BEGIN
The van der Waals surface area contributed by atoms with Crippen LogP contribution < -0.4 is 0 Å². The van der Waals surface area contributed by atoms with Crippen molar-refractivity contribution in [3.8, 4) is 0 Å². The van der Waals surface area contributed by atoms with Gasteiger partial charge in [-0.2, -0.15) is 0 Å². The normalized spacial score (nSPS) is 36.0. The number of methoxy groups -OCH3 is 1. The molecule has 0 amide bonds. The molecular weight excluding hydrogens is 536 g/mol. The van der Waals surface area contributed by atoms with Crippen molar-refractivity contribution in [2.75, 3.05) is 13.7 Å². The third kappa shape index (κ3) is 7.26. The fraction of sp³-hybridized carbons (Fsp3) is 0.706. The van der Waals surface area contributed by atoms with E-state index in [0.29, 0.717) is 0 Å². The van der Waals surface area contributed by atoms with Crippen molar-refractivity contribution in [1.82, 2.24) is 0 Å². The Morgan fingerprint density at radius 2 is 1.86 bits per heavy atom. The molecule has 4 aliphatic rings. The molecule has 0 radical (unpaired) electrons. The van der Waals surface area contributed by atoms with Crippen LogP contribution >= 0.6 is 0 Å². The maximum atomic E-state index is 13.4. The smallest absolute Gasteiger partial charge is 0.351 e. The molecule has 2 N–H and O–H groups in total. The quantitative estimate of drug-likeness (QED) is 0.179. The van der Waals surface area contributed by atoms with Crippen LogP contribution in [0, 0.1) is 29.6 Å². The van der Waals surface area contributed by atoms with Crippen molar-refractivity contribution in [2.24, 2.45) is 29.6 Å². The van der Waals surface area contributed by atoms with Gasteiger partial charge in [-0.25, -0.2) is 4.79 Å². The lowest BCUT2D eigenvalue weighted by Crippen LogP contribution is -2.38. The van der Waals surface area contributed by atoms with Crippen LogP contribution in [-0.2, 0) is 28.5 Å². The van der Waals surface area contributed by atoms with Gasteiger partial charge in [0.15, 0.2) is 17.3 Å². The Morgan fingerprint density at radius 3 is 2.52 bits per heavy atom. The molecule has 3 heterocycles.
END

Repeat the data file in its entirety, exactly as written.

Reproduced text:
The van der Waals surface area contributed by atoms with Crippen LogP contribution < -0.4 is 0 Å². The van der Waals surface area contributed by atoms with Crippen molar-refractivity contribution in [3.8, 4) is 0 Å². The van der Waals surface area contributed by atoms with Gasteiger partial charge in [-0.2, -0.15) is 0 Å². The normalized spacial score (nSPS) is 36.0. The number of methoxy groups -OCH3 is 1. The molecule has 0 amide bonds. The molecular weight excluding hydrogens is 536 g/mol. The van der Waals surface area contributed by atoms with Crippen molar-refractivity contribution in [2.75, 3.05) is 13.7 Å². The third kappa shape index (κ3) is 7.26. The fraction of sp³-hybridized carbons (Fsp3) is 0.706. The van der Waals surface area contributed by atoms with E-state index in [0.29, 0.717) is 0 Å². The van der Waals surface area contributed by atoms with Crippen molar-refractivity contribution in [1.82, 2.24) is 0 Å². The Morgan fingerprint density at radius 2 is 1.86 bits per heavy atom. The molecule has 4 aliphatic rings. The molecule has 0 radical (unpaired) electrons. The van der Waals surface area contributed by atoms with Crippen LogP contribution >= 0.6 is 0 Å². The maximum atomic E-state index is 13.4. The smallest absolute Gasteiger partial charge is 0.351 e. The molecule has 2 N–H and O–H groups in total. The quantitative estimate of drug-likeness (QED) is 0.179. The van der Waals surface area contributed by atoms with Crippen LogP contribution in [0, 0.1) is 29.6 Å². The van der Waals surface area contributed by atoms with Crippen molar-refractivity contribution in [2.24, 2.45) is 29.6 Å². The van der Waals surface area contributed by atoms with Gasteiger partial charge in [-0.25, -0.2) is 4.79 Å². The lowest BCUT2D eigenvalue weighted by Crippen LogP contribution is -2.38. The van der Waals surface area contributed by atoms with Crippen LogP contribution in [-0.2, 0) is 28.5 Å². The van der Waals surface area contributed by atoms with Gasteiger partial charge in [0.15, 0.2) is 17.3 Å². The Morgan fingerprint density at radius 3 is 2.52 bits per heavy atom. The molecule has 3 heterocycles.